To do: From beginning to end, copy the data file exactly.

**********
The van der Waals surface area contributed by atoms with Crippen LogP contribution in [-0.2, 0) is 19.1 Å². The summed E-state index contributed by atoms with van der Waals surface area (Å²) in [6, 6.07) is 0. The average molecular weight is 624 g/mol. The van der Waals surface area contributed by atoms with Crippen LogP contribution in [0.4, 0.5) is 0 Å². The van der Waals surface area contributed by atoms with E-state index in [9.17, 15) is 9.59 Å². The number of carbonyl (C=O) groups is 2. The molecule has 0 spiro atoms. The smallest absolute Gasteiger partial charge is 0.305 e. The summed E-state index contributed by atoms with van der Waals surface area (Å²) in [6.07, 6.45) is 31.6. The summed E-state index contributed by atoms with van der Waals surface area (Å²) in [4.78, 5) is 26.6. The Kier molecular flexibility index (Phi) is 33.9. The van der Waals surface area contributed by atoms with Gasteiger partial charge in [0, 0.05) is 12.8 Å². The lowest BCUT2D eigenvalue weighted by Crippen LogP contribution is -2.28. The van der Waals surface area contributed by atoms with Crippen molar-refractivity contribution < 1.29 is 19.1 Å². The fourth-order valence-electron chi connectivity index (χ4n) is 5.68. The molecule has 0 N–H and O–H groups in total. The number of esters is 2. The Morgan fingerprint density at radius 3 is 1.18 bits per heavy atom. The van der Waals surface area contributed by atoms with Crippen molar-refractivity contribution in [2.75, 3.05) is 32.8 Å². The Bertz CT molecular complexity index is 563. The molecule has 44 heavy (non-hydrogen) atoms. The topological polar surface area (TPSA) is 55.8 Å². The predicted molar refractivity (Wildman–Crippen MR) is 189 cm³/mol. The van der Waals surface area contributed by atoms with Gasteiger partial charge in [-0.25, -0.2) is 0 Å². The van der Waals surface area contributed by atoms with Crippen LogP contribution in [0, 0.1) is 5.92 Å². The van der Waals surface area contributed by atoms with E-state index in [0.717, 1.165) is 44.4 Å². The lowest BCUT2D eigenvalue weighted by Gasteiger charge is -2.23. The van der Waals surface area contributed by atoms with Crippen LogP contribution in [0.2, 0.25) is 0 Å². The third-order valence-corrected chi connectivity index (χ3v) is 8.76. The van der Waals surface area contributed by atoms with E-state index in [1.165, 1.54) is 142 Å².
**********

The van der Waals surface area contributed by atoms with Crippen LogP contribution in [-0.2, 0) is 19.1 Å². The summed E-state index contributed by atoms with van der Waals surface area (Å²) in [6, 6.07) is 0. The average molecular weight is 624 g/mol. The van der Waals surface area contributed by atoms with Crippen LogP contribution in [0.4, 0.5) is 0 Å². The van der Waals surface area contributed by atoms with E-state index in [9.17, 15) is 9.59 Å². The number of carbonyl (C=O) groups is 2. The molecule has 0 spiro atoms. The smallest absolute Gasteiger partial charge is 0.305 e. The summed E-state index contributed by atoms with van der Waals surface area (Å²) in [6.07, 6.45) is 31.6. The summed E-state index contributed by atoms with van der Waals surface area (Å²) in [4.78, 5) is 26.6. The Kier molecular flexibility index (Phi) is 33.9. The van der Waals surface area contributed by atoms with Gasteiger partial charge in [0, 0.05) is 12.8 Å². The lowest BCUT2D eigenvalue weighted by Crippen LogP contribution is -2.28. The van der Waals surface area contributed by atoms with Crippen molar-refractivity contribution < 1.29 is 19.1 Å². The fourth-order valence-electron chi connectivity index (χ4n) is 5.68. The molecule has 0 N–H and O–H groups in total. The number of esters is 2. The Morgan fingerprint density at radius 3 is 1.18 bits per heavy atom. The van der Waals surface area contributed by atoms with Crippen molar-refractivity contribution in [2.75, 3.05) is 32.8 Å². The Bertz CT molecular complexity index is 563. The molecule has 44 heavy (non-hydrogen) atoms. The topological polar surface area (TPSA) is 55.8 Å². The predicted molar refractivity (Wildman–Crippen MR) is 189 cm³/mol. The van der Waals surface area contributed by atoms with Gasteiger partial charge in [-0.25, -0.2) is 0 Å². The van der Waals surface area contributed by atoms with Crippen LogP contribution in [0, 0.1) is 5.92 Å². The van der Waals surface area contributed by atoms with E-state index in [0.717, 1.165) is 44.4 Å². The lowest BCUT2D eigenvalue weighted by Gasteiger charge is -2.23. The van der Waals surface area contributed by atoms with Crippen LogP contribution in [0.2, 0.25) is 0 Å². The third-order valence-corrected chi connectivity index (χ3v) is 8.76. The van der Waals surface area contributed by atoms with E-state index in [1.165, 1.54) is 142 Å².